With SC debate on anti-terror law set for January, 2 Aetas may spend holidays in detention
Representatives of indigenous and Moro peoples, and civil society groups filed the 26th petition vs the anti-terrorism law.
JUCRA pool photo

With SC debate on anti-terror law set for January, 2 Aetas may spend holidays in detention

Kristine Joy Patag (Philstar.com) - November 20, 2020 - 6:05pm

MANILA, Philippines — The Supreme Court has set oral arguments on the 37 petitions challenging the Anti-Terrorism Act in January 2021.

An advisory sent to reporters on Friday showed that the oral arguments will be held on Jan. 19, 2021 afternoon. At least one petitioner has received the advisory also on Friday.

The advisory also showed that among the issues the oral arguments will look into is whether a temporary restraining order or a status quo ante order against the law should be issued.

There are currently 37 pending challenges to the anti-terrorism law, which President Rodrigo Duterte signed in July.

Two Aetas have been detained on a non-bailable charge due to their supposed violation of the Republic Act 11479, the Anti-Terrorism Act, according to the National Union of Peoples’ Lawyers. Like the Human Security Act that it repealed, the new anti-terror law counts as its first targets members of the country's indigenous peoples' communities.

RELATED: FLAG urges SC: Shield people from 'terror' of anti-terror law, issue TROCarpio, Carpio-Morales prod SC: Filipinos 'chilled to silence' by fear of anti-terrorism law

NUPL president Edre Olalia told reporters they are glad that the SC has finally set a date for the oral arguments.

With the question of whether to issue a Temporary Restraining Order or a Status Quo Ante Order tabled as preliminary issue, however, Olalia said they are apprehensive of “further onslaughts on basic rights [will] happen considering the current intensifying political weaponization of the law."

In a manifestation filed earlier this week, the NUPL cited the case against Jasper Gurung and Junior Ramos, who are accused of “conspiring, confederating and cooperating with each other” and engaged in acts “intended to cause death or serious bodily injury to any person or endangers a [person’s] life, by firing and shooting at members of the Armed Forces of the Philippines.”

Olalia said information gathered by their lawyers suggests the charges were "a way of reprisal against unarmed civilians (indigenous people) for a death of a soldier in an alleged encounter with the [New People's Army] in the area."

"So it proves that almost anything can be contorted to fit the broad and vague definition of terrorism under the ATA," he also said.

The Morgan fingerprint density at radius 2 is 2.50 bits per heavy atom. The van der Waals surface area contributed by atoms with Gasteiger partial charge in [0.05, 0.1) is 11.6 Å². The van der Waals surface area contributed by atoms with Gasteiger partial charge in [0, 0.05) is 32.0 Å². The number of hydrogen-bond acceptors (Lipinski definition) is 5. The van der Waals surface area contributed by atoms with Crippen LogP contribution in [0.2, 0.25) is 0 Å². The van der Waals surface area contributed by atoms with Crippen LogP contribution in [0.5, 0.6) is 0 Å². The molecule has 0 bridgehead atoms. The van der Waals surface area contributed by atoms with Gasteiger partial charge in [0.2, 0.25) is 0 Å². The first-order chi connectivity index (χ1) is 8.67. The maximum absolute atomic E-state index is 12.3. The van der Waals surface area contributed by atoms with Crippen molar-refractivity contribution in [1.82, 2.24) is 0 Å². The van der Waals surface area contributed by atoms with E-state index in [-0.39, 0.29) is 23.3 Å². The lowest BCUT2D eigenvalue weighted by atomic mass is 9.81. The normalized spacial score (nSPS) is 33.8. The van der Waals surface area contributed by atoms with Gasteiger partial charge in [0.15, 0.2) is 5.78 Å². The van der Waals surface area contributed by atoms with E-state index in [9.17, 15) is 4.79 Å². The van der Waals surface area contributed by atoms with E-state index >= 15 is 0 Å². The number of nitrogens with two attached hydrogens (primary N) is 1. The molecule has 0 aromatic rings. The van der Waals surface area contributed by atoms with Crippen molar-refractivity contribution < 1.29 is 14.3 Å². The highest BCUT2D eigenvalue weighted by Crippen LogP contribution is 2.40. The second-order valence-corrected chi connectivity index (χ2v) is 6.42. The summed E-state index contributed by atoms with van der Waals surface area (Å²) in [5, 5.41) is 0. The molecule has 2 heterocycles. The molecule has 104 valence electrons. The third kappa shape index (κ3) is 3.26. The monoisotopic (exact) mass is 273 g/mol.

Referring to the charges against Gurung and Ramos, Olalia said: "If there is no TRO/SQA until January, then invoking a TRO/SQA from the High Court as a potential ground to at least defer or archive the proceedings on the terrorism charge is diminished." 

He clarified, however, that "there is a checklist of other legal remedies at the pre-trial or trial stage independent of this scenario to seek their release meanwhile."

But the two face another legal challenge. They have been charged — falsely, according to Olalia — "with another non-bailable charge of illegal possession of explosives and ammunition."

Preliminary and substantive issues

Aside from the issue of the issuance of a TRO or SQAO, the SC also said discussion during the preliminary issues shall cover:

  • Whether petitioners have legal standing to sue
  • Whether petitions raised actual and justiciable controversy
  • Whether the direct resort to the tribunal is proper
  • Whether facial challenge is proper
  • Whether RA 11479 should already be declared unconstitutional in its entirety if the Court finds that the definition of terrorism and the powers of the Anti-Terrorism Council are constitutionally infirm

The SC has also determined at least 15 substantive issues that will be deliberated on the oral arguments, which include whether Section 4 of the law that defines terrorism and other offenses are void for vagueness or violate several rights.

The court will also look into whether the powers of the Anti-Terrorism Council such as its power to designate terrorist individuals or groups are unconstitutional.

READ: 'Mother of red-tagging': No process yet to remove names from terror list

It will also determine whether the pre-trial detention period of up to 24 days under Section 29 of the law violates the Constitution, Revised Penal Code, Rules of Court and international obligations against arbitrary detention.

The court will also deliberate whether the anti-terrorism law violates the indigenous peoples and Moros’ rights to self-determination and self-governance under the Constitution.

Issues not covered by the oral arguments will be discussed in written memoranda.

Grouped according to shared issues raised?

The advisory, signed by Clerk of Court Edgar Aricheta, said petitioners and respondents, through their counsels, are given 30 minutes per side to present their arguments.

"Counsels for each side are directed to coordinate with each other and, thereafter, submit to the Court a manifestation stating: (a) the name/s of the presenting lawyer/s on each issue or group of issues; and (b) the time allotted for each lawyer, the total of which should not, exceed the time limit," it added.

The petitioners and respondent are required to submit its manifestation by Jan. 13, 2021.

Chief Justice Diosdado Peralta earlier said justices had to determine common issues in the petitions then conduct a preliminary conference.  “Petitioners who have common issues, they will appoint one to argue,” the chief justice said in a press briefing on October 23.

Meanwhile, Solicitor General Jose Calida is allowed to bring with him not more than three lawyers on the day of the oral arguments.

The SC set the preliminary conference on the case on November 26.

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